on the floor between Wilder's feet. "What's that for?"

"I may shoot some footage -- for the high-rise project."

"Another prison documentary." Helen smiled at Wilder without any show of humour. "I can

tell you where to start."


Wilder took her face in his hands. He felt the slim bones, as if making sure that this

tenuous armature still existed. Somehow he would raise her spirits. Seven years earlier, when he

had met her while working for one of the commercial television companies, she had been a bright and self-confident producer's assistant, more than a match for Wilder with her quick tongue. The time not spent in bed together they had spent arguing. Now, after the combination of the two boys and a year in the high-rise, she was withdrawing into herself, obsessively wrapped up with the children's most elementary activities. Even her reviewing of children's books was part of the same retreat.



Wilder brought her a glass of the sweet liqueur she liked. Trying to decide what best to

do, he rubbed the muscles of his chest. What had at first pleased Wilder, but now disturbed him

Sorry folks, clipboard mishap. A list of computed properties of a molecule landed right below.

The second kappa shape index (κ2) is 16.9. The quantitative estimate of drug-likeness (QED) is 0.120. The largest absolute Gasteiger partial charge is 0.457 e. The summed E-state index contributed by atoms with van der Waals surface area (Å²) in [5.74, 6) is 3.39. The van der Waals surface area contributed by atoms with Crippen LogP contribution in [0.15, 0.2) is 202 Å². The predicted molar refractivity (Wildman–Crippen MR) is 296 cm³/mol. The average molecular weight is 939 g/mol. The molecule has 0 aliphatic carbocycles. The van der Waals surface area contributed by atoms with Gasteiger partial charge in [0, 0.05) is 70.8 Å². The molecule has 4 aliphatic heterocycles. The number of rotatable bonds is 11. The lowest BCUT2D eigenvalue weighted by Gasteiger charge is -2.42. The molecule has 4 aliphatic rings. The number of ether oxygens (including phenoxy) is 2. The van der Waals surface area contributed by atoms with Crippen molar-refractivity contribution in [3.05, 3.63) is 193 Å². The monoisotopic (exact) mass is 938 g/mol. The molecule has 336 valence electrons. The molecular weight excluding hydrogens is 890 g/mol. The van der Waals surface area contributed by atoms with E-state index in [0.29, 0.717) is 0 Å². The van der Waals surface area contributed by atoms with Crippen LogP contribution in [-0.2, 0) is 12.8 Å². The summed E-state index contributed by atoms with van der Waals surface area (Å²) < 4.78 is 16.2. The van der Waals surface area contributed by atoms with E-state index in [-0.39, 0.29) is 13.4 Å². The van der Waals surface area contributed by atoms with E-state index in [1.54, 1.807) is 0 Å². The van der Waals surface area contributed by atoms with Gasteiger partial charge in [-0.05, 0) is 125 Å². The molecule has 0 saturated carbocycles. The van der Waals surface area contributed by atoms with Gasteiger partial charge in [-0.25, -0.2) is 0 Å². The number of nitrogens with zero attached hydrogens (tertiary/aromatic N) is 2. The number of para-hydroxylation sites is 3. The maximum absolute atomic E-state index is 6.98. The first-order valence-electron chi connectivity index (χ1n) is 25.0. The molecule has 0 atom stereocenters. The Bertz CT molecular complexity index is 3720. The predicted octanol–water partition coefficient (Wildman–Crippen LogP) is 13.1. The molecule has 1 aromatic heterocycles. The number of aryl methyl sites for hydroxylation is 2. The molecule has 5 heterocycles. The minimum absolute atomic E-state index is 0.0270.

most of all, was that she no longer noticed his affairs with the bachelor women in the high-rise.

Even if she saw her husband talking to one of them Helen would approach, tugging the boys after

her, as if no longer concerned with what his wayward sex might be up to. Several of these young

women, like the television actress whose Afghan he had drowned in the pool during the blackout, or the continuity girl on the floor above them, had become Helen's friends. The latter, a seriousminded girl who read Byron in the supermarket queues, worked for an independent producer of pornographic films, or so Helen informed him matter-of-factly. "She has to note the precise sexual position between takes. An interesting job -- I wonder what the qualifications are, or the life expectancy?"